Trent Grisham of the Padres hopes his team’s consistent faith continues in the NLDS.
It’s a common refrain as September turns to October and playoff-bound major leaguers transition from regular-season to postseason mode: “You can’t just turn it on this time of year.”
Unless you’re Trent Grisham, who must have missed that memo.
The San Diego Padres center fielder had a brutal end to an awful regular season, batting .107 with a .345 on-base-plus-slugging percentage, one homer and four RBIs in September and early October to cap a year in which he hit .184 with a .626 OPS, 17 homers and 53 RBIs.
The left-handed-hitting Grisham struggled so much down the stretch that he started only six times in 15 games before the Padres clinched a playoff spot Oct. 3, yielding the bulk of the playing time in center field to rookie Jose Azocar. Grisham reached base only eight times in his final 55 plate appearances.
Then Grisham stepped onto the postseason stage under the bright lights of New York City and morphed into Ken Griffey Jr., batting .500 (four for eight) with two homers and three RBIs and walking twice to help the Padres beat the Mets in a three-game National League wild-card series in Citi Field.
“I don’t know,” Grisham said after Monday afternoon’s workout at Dodger Stadium ahead of Tuesday night’s NL Division Series opener against the Dodgers. “Just felt good up there. I kind of felt good going into the last week of the season, and kind of just carried it over.”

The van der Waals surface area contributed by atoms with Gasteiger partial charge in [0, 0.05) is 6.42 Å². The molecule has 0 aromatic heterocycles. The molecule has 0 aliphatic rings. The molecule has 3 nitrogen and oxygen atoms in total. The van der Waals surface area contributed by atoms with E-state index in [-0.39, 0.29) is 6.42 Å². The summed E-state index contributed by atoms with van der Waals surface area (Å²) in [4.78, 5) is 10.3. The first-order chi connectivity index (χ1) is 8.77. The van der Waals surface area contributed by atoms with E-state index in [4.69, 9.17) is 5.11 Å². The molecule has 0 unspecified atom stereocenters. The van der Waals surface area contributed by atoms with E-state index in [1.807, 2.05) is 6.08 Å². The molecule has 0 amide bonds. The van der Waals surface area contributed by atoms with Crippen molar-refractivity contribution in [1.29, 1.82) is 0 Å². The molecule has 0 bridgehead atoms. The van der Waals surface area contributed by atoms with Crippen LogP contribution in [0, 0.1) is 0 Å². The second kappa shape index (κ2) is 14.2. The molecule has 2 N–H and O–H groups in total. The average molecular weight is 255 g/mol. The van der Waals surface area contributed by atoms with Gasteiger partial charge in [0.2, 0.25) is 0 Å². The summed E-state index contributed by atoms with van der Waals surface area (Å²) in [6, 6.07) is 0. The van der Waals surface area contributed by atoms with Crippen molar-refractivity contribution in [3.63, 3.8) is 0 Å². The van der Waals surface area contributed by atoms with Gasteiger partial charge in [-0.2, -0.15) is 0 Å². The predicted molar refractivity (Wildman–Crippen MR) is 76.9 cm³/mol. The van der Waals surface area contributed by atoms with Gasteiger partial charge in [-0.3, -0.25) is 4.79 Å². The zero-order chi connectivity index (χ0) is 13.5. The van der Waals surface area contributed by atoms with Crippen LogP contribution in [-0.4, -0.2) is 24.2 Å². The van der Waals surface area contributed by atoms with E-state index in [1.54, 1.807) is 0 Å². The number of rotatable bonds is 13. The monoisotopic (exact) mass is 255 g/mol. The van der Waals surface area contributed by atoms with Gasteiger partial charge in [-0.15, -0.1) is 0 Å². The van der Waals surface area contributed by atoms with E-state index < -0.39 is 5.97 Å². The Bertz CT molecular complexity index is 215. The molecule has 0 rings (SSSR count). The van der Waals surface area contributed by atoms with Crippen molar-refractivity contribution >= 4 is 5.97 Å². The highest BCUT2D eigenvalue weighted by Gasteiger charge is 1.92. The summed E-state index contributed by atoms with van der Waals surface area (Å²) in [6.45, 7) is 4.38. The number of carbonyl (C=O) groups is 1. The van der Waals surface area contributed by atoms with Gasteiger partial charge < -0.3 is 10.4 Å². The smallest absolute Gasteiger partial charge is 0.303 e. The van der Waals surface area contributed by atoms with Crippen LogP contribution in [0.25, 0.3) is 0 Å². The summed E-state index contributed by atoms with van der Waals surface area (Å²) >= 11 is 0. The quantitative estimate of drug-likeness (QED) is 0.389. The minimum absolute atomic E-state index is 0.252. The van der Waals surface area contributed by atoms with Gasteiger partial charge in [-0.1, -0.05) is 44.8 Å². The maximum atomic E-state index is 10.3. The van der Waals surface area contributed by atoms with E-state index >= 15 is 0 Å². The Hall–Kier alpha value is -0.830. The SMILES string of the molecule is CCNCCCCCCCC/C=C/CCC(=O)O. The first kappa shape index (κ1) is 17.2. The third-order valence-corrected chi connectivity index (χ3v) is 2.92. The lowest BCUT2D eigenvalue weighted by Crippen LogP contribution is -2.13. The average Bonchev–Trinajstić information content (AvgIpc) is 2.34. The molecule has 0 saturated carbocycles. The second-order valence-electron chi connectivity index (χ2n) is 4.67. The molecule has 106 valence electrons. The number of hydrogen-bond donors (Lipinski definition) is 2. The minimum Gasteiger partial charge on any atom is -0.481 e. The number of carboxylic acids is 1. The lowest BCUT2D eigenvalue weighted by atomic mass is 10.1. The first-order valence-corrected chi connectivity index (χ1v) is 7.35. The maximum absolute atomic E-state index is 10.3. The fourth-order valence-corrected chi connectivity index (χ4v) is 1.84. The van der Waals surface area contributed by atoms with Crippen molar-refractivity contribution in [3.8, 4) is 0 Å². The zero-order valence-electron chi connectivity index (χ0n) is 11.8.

Grisham reached base eight times in 12 plate appearances against the Mets. He hit a solo homer in each of the first two games, Friday’s 7-1 Game 1 win and Saturday’s 7-3 Game 2 loss. He had two hits — an RBI single in the fourth inning and a single in a two-run eighth — in Sunday’s clinching 6-0 win.
He also made one of the best defensive plays of the series, racing 95 feet into the right-center-field gap to make a lunging catch of Mark Canha’s drive to the wall with a runner aboard in the bottom of the fifth to preserve a 4-0 lead, a play that had a catch probability of 25%, according to Statcast.
“I’ve never seen that — a guy go from A to Z when the intensity was ratcheted up a hundredfold,” Padres manager Bob Melvin told the San Diego Union-Tribune after Sunday night’s game.